What Most Schools Don’t Teach

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What Most Schools Don’t Teach

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[What Most Schools Don’t Teach]

“Everybody in this country should learn how to program a computer… because it teaches you how to think.” – Steve Jobs

Bill Gates: Source: LYBIO.net
I was 13 when I first got access to a computer.

Jack Dorsey:
My parents bought me a Macintosh in 1984 when I was eight years old.

Mark Zuckerberg:
I was in the sixth grade.

Female Speaker: Source: LYBIO.net
I learnt to code in college.

Ruchi Sanghvi:
Freshman year, first semester, intro to computer science.

Bill Gates:
I wrote a program to play tick-tack-toe.

Drew Houston:
I think it was pretty humble beginnings, I think the first program I wrote asked things like what’s your favorite color, or how old are you?

Elena Silenok:
I first learnt how to make a green circle, and a red square appear on the screen.

Gabe Newell:
The first time I actually had something come up and say, hello world, and it – I made a computer do that, it was just astonishing.

Mark Zuckerberg:
Learning how to program didn’t start off as wanting to learn all of computer science or trying to master this discipline or anything like that. It just started off because I wanted to do this one simple thing, I wanted to make something that was fun for myself and my sisters. And I wrote this little program and then basically just added a little bit to it. And then, when I needed to learn something new, I looked it up, either in a book or in the internet, and then added a little bit to it.

Drew Houston:
It’s really not unlike kind of playing an instrument or something or playing a sport. It starts out being very intimidating, but you kind of get the hang of it over time.

Chris Anderson: Source: LYBIO.net
Coding is something that can be learned, and I know it can be intimidating, a lot of things are intimidating, but you know what isn’t?

Makinde:
A lot of the coding that people do is actually fairly simple. It’s more about the process of breaking down problems than you know sort of coming up with complicated algorithms as people traditionally think about it.

Vanessa Hurst:
You don’t have to be a genius to know how to code, you need to be determined.

Bill Gates:
Addition, subtraction, that’s about it.

Tony Hsieh:
Should probably know your multiplication tables.

Bronwen Grimes:
You don’t have to be a genius to code, do you have to be a genius to read?

Drew Houston:
Even if you want to become a race car driver or play baseball or you know build a house, all of these things have been turned upside down by software.

Bronwen Grimes:
But it is this, you know computers are everywhere. Do you want to work in agriculture? Do you want to work in entertainment? Do you want to work in manufacturing, you know it’s just all over it.

Will.i.am:
Here we are 2013. We all depend on technology to communicate, to bank, information, and none of us know how to read and write code.

Chris Anderson:
When I was in school, I was in this afterschool group called the Wizkids and when people found out, they laughed at me, you know all these things and I am like, man, I don’t care, I think it’s cool and you know I am learning a lot, and some of my friends have jobs.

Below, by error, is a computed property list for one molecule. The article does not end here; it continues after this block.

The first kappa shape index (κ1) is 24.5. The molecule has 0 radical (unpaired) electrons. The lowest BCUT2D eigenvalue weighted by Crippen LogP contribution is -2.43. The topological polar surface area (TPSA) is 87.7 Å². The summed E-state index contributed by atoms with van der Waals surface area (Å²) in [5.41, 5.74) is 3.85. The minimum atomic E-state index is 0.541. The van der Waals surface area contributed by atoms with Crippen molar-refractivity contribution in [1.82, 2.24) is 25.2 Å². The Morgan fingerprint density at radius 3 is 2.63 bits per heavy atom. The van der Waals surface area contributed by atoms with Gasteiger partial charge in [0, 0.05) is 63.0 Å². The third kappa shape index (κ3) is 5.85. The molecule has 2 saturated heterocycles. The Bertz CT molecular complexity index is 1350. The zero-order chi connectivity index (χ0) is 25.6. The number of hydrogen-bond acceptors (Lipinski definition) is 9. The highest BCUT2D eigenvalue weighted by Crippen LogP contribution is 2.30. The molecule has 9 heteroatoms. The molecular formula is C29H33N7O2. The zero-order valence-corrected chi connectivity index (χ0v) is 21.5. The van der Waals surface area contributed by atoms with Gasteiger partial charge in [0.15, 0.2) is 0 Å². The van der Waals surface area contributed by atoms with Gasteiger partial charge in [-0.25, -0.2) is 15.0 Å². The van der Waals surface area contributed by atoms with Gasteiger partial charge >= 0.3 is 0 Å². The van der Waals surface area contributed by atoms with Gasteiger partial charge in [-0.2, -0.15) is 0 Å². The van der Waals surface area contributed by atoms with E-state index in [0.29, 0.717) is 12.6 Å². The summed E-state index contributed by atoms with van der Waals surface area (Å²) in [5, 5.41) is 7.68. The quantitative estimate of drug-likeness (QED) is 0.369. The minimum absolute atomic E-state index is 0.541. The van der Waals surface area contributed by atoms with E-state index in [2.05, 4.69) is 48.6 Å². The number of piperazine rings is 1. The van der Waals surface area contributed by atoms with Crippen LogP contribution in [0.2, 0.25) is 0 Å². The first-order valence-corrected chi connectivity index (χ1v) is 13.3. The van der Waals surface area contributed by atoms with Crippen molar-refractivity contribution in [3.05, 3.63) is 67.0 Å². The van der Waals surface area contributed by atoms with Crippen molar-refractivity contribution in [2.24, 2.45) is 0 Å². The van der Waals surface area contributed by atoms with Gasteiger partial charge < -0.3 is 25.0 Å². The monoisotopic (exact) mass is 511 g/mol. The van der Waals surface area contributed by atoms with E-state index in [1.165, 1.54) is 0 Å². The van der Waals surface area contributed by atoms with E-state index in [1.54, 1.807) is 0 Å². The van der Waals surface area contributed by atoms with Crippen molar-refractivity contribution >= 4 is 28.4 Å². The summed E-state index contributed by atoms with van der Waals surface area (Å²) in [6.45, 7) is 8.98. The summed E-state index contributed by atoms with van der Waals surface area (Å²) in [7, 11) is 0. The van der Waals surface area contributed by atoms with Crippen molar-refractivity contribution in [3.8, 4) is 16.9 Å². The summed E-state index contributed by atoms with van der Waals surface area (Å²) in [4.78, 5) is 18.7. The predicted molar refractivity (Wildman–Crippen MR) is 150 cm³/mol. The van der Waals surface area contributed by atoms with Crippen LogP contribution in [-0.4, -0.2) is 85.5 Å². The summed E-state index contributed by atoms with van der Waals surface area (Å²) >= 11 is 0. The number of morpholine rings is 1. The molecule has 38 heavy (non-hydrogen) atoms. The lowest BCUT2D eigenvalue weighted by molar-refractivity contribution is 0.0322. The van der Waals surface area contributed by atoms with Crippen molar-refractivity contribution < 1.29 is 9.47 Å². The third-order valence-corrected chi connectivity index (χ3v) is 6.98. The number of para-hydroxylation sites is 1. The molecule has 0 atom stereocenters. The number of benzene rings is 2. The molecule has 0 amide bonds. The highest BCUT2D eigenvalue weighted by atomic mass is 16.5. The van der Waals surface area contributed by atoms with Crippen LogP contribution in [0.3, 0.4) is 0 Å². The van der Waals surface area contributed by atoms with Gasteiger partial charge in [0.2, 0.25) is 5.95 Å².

Mark Zuckerberg: Source: LYBIO.net
Our policy is literally to hire as many talented engineers as we can find. The whole limit in the system is just that there aren’t enough people who are trained and have these skills today.

Drew Houston:
To get the very best people we try to make the office as awesome as possible.

We have a fantastic chef.

Free food.

Breakfast, lunch and dinner.

Free laundry.

Snacks.

Even places to play and videogames and scooters, there is all these kind of interesting things, around the office, places where people can play or relax or go to think or play music or be creative.

Hadi Partovi: Source: LYBIO.net
Whether you are trying to make a lot of money, or whether you just want to change the world, computer programming is an incredibly empowering skill to learn.

Vanessa Hurst:
I think if someone had told me that software is really about humanity, that it’s really about helping people by using computer technology, it would have changed my outlook a lot earlier.

Drew Houston:
To be able to actually come up with an idea and then see it in your hands and then be able to press a button and have it be in millions of people’s hands, I mean, I think we are the first generation of the world that’s really ever had that kind of experience.

Mark Zuckerberg:
Just to think that, I mean, you can start something in your college dorm room and you can have a set of people who haven’t built a big company before, come together and build something that a billion people use, is part of their daily lives, it’s just crazy to think about it, right? It’s really humbling and that’s amazing.

Gabe Newell:
The programmers of tomorrow are the wizards of the future. You know you are going to look you have magic powers compared to everybody else.

Drew Houston:
I think it’s amazing, I think it’s the closest thing we have to superpower.

Will.i.am: Source: LYBIO.net
Great coders are today’s rockstars. That’s it.

1 million of the best jobs in America may go unfilled because only 1 in 10 schools teach students how to code.

Whether you want to be doctor or a rockstar, ask about a coding class at your school or learn online @ code.org

What Most Schools Don’t Teach. You don’t have to be a genius to know how to code, you need to be determined. Complete Full Transcript, Dialogue, Remarks, Saying, Quotes, Words And Text.

On LYBIO.net Transcripts, Speeches, Text, Words, Quotes and New Reading Content. http://www.lybio.net


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